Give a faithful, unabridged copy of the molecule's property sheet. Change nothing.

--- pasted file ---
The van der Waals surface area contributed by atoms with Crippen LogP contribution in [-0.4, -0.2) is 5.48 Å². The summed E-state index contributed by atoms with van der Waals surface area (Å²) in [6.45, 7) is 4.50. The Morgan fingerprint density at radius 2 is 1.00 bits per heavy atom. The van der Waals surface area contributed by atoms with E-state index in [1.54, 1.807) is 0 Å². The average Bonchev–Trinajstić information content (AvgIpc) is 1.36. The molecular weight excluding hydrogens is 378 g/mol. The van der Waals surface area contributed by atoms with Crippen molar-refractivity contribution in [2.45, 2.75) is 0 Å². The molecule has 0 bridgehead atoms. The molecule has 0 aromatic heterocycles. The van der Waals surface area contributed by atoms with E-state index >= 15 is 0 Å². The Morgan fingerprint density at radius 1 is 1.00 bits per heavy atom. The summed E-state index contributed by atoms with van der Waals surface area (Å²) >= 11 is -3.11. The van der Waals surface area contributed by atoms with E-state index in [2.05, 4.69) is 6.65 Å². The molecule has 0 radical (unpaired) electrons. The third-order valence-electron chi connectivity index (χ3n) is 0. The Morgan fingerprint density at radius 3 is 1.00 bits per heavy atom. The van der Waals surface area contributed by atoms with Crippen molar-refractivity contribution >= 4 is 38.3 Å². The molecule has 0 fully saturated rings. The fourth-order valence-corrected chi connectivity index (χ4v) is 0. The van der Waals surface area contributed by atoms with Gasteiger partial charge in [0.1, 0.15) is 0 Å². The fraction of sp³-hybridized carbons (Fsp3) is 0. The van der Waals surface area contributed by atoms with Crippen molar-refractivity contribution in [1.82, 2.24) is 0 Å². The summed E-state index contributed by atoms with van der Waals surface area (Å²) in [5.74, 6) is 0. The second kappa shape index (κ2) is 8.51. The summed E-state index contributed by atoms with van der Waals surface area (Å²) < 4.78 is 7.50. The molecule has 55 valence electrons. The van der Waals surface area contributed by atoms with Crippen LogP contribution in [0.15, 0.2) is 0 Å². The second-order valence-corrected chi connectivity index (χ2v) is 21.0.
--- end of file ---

The van der Waals surface area contributed by atoms with Crippen LogP contribution in [-0.4, -0.2) is 5.48 Å². The summed E-state index contributed by atoms with van der Waals surface area (Å²) in [6.45, 7) is 4.50. The Morgan fingerprint density at radius 2 is 1.00 bits per heavy atom. The van der Waals surface area contributed by atoms with E-state index in [1.54, 1.807) is 0 Å². The average Bonchev–Trinajstić information content (AvgIpc) is 1.36. The molecular weight excluding hydrogens is 378 g/mol. The van der Waals surface area contributed by atoms with Crippen molar-refractivity contribution in [2.45, 2.75) is 0 Å². The molecule has 0 bridgehead atoms. The molecule has 0 aromatic heterocycles. The van der Waals surface area contributed by atoms with E-state index >= 15 is 0 Å². The Morgan fingerprint density at radius 1 is 1.00 bits per heavy atom. The summed E-state index contributed by atoms with van der Waals surface area (Å²) >= 11 is -3.11. The van der Waals surface area contributed by atoms with E-state index in [2.05, 4.69) is 6.65 Å². The molecule has 0 radical (unpaired) electrons. The third-order valence-electron chi connectivity index (χ3n) is 0. The Morgan fingerprint density at radius 3 is 1.00 bits per heavy atom. The van der Waals surface area contributed by atoms with Crippen molar-refractivity contribution >= 4 is 38.3 Å². The molecule has 0 fully saturated rings. The fourth-order valence-corrected chi connectivity index (χ4v) is 0. The van der Waals surface area contributed by atoms with Gasteiger partial charge in [0.1, 0.15) is 0 Å². The fraction of sp³-hybridized carbons (Fsp3) is 0. The van der Waals surface area contributed by atoms with Crippen molar-refractivity contribution in [1.82, 2.24) is 0 Å². The summed E-state index contributed by atoms with van der Waals surface area (Å²) in [5.74, 6) is 0. The second kappa shape index (κ2) is 8.51. The summed E-state index contributed by atoms with van der Waals surface area (Å²) < 4.78 is 7.50. The molecule has 55 valence electrons. The van der Waals surface area contributed by atoms with Crippen LogP contribution in [0.15, 0.2) is 0 Å². The second-order valence-corrected chi connectivity index (χ2v) is 21.0.